Question 3: “Bob, does every peanut farmer in Georgia need to use an in-furrow fungicide to compliment the fungicide seed-treatment?”
Answer 3: “Great question, and the answer is “NO”. Many growers, especially those with high-quality seed, good rotation, careful planting dates and conditions, do NOT need an in-furrow fungicide. In-furrow fungicides provide additional stand insurance, that may or may not be needed. Growers MOST likely to consider use of an in-furrow fungicide product at planting are those who 1) have questions on quality of their seed, 2) are planting saved seed (but not always), 3) growers planting into cool and wet or hot and dry soils, 4) growers who are planting in a field where getting a good stand has been a historical problem, and 5) growers who will just sleep better at night knowing they put one out.
Question 4: “Bob, what about putting Azoxystrobin out in-furrow?”
Answer 4: “Azoxystrobin is inexpensive and effective against some important fungal pathogens, especially Rhizoctonia. It is less effective against Aspergillus crown rot. As an inexpensive “good but not great” fungicide, I like it. But, it may not be needed and it does have limitations.”
Question 5, “Bob, in addition to azoxystrobin, what else is there and when would we use them in-furrow?”
Answer 5: “Glad you asked, see below.”
Peanut nematodes (single row, in-furrow only) Velum 6.5-6.9 fl oz/A (Remember “VELUM” is NOT “VELUM TOTAL” and does not include a thrips material. To control thrips would require coupling Velum with Thimet or imidicloprid, etc. Also provides additional control of Aspergillus crown rot and some early-season control of leaf spot.
Peanut nematodes (single row, in-furrow only): AgLogic, 7 lb/A also controls thrips
Peanut nematodes (single row, in-furrow only) Propulse 13.6 fl oz/A + Velum 1.5 fl oz/A. Note, this option also covers Aspergillus crown rot, CBR, early season leaf spot and some suppression of early -season white mold. MUST ADD something for thrips control
CBR and other diseases but not nematodes (single row, in-furrow only) Proline, 5.7 fl oz/A OR Propulse 13.6 fl oz/A. Propulse is also good on Aspergillus crown rot.
Note: If you are using Velum or Propulse, there is no need to also include Azoxystrobin, unless there is some reason to be concerned about Rhizoctonia seedling blight.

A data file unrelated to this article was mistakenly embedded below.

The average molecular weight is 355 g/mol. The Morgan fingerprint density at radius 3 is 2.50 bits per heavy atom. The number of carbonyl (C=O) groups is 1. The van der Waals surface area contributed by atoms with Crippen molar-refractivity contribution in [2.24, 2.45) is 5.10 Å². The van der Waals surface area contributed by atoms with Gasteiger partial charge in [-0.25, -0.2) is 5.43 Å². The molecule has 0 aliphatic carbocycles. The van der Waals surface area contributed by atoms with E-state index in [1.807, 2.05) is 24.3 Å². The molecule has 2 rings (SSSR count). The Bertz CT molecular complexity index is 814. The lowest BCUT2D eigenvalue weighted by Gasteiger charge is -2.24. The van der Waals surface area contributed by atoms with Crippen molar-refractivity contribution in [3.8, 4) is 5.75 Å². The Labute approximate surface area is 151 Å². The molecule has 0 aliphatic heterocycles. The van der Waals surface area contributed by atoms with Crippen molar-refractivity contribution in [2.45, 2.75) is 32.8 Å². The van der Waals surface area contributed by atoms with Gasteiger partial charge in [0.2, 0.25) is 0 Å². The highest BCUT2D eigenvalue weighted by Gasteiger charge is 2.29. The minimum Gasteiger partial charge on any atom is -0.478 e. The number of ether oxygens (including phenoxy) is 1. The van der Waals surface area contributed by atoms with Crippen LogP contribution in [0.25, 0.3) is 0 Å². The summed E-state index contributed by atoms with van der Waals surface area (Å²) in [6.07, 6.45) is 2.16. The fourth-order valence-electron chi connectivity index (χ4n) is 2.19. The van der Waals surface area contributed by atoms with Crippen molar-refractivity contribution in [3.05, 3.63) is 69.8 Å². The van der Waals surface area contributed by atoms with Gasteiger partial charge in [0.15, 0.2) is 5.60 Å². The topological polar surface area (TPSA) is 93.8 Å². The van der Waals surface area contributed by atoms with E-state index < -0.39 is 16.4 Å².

FOR TWIN ROW Peanuts: All above rates are cut in half for EACH twin row. Yes, if effects efficacy, but that is the way it is.
Nitrogen Management in Corn… To increase the efficiency of nitrogen recovery during the season, split applications of nitrogen are recommended. Apply 25 to 30 percent of the projected nitrogen needs before or at planting. The remaining nitrogen can be applied sidedress and/or injected through the center pivot systems (fertigation). If all the nitrogen is applied with ground equipment, apply 50 to 75 pounds per acre at or before planting under irrigated conditions and 20 to 50 pounds per acre in dryland environments and the rest when the corn is 12 to 16 inches tall. If nitrogen is to be injected through the irrigation system, apply 40 to 60 pounds at or before planting and begin ground or injected applications of 30 to 60 pounds of nitrogen per acre when the corn is 8 to 12 inches tall. Continue on a bi-weekly basis until the total required nitrogen is applied. Three to five applications of nitrogen will be needed during the growing season. Nitrogen applications after pollination are NOT recommended unless a severe nitrogen deficiency is detected.
Can I Use Prowl Postemerge on Corn? I had a couple of questions about using Prowl POST on corn… Below are a few words from Dr. Eric Prostko, UGA Weed Scientist, on this subject.
I have heard that a few field corn growers have been reluctant to apply Prowl POST in field corn due to potential injury concerns, especially root pruning. POST applications of Prowl can cause root injury but this usually only occurs when the corn seed has been planted < 1.5″ deep and seed-furrow closure is not adequate. With 21 years of data under my belt in Georgia, I am not overly worried about POST applications of Prowl causing unacceptable field corn injury (assuming correct application rate, timing, seed depth, etc.). Figure 1 presents some recent research data from UGA which indicated that the addition of Prowl to Roundup + Atrazine did not reduce corn yields (note the very high yields). In fact, the combination of Roundup + Atrazine + Prowl has been the standard POST program that I have compared all other newer herbicide programs to for many years (Figure 2).
If you have questions please contact the Colquitt County Extension office. UGA Cooperative Extension does not endorse any products mentioned in this post.
Jeremy M. Kichler
Colquitt County Extension Coordinator